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December 17, 2013
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Tim Dees Police Tech & Gear
with Tim Dees

Tech to protect against (and remedy) hearing loss

Most people experience some loss of hearing acuity as they age, but you can take steps to protect the hearing you do have

Last month in this space, we examined the process of hearing loss, indications it’s happening to you or someone you work with, and how to document it. Most people experience some loss of hearing acuity as they age, but you can take steps to protect the hearing you do have for as long as possible. 

My generation was warned about the hazard of attending overly loud rock concerts, and those undoubtedly took their toll on some fans. Portable music players such as the Walkman and later the iPod piped that music directly into the ear canal for prolonged periods. 

Now those early users are in their 40s, and they are experiencing the long-term effects of loud music. 

In-Ear Protection
These days, people listen to music played through their phones. Most phones have an internal setting that limits the maximum volume pumped through the earphones — on the iPod/iPhone, it’s at Settings | General | Restrictions | Enable Restrictions and Settings | Music | Volume Limit — to a level pre-determined by the holder of the phone’s restrictions passcode. 

It’s not a bad idea to set this for yourself as well as for any kids who use your phone or have their own. They’ll hate you for it, of course, but that’s half the fun of being a parent.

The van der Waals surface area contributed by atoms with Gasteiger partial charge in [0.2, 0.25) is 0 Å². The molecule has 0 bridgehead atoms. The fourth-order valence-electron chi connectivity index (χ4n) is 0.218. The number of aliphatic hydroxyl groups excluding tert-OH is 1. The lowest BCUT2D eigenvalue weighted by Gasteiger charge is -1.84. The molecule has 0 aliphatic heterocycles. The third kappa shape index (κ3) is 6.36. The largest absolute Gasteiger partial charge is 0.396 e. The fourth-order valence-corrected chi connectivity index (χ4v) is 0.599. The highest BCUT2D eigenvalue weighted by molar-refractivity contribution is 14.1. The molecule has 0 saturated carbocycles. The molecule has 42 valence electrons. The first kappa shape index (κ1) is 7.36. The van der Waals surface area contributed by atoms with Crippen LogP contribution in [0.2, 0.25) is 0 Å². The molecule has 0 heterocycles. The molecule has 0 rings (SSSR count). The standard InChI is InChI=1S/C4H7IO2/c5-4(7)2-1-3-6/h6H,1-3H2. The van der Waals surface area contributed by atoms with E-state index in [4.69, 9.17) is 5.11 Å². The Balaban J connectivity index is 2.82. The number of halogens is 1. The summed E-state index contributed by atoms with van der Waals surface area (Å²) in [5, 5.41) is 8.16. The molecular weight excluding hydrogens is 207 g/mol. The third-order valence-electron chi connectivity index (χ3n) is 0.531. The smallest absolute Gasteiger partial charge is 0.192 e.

It’s common sense — and usually required — that everyone on a gun range wear hearing protection, and the ear defenders most people use are adequate, but maybe not optimal. People who spend a lot of time on a range may invest in amplified ear protection, which boosts normal-range sound so you can hear people talking to you, but shuts down the microphones when gunfire is detected. These devices typically run $50-$300, and it’s difficult for the casual user to gauge how effective they are.

If you have an iPhone or iPod, an inexpensive ($9.99) alternative is the Gunsonics app. Gunsonics pairs your iPhone earphones with passive ear defenders to create an electronic ear defender that reacts to gun reports much more quickly than conventional electronic ear protectors.

The earphones used with an iPhone incorporate a microphone, so the user can talk over the phone. Gunsonics uses this microphone to pick up ambient sounds and route them under the ear defenders (you put in the earphones, then put the ear defenders over them) so you can hear clearly. At the sound of a gunshot or other high-pressure sound wave, the iPhone computer shuts down the microphone and suppresses the noise.

The iPhone processor is much more agile than the one used in most electronic ear defenders, so the reaction time is considerably faster. The reaction time is demonstrated in this video.

An alternative hearing protection device you might want to consider for everyday use (not just on the range) is the EB15-LE electronic earplug from Etymotic. The EB15-LEs fit in the ear snugly the way a hearing aid might, and have no external cord or cable. They amplify ambient sound up to 5 times, but clamp down on sound transmission when loud noises are detected. The ear plugs use standard zinc-air hearing aid batteries obtainable at any drug store.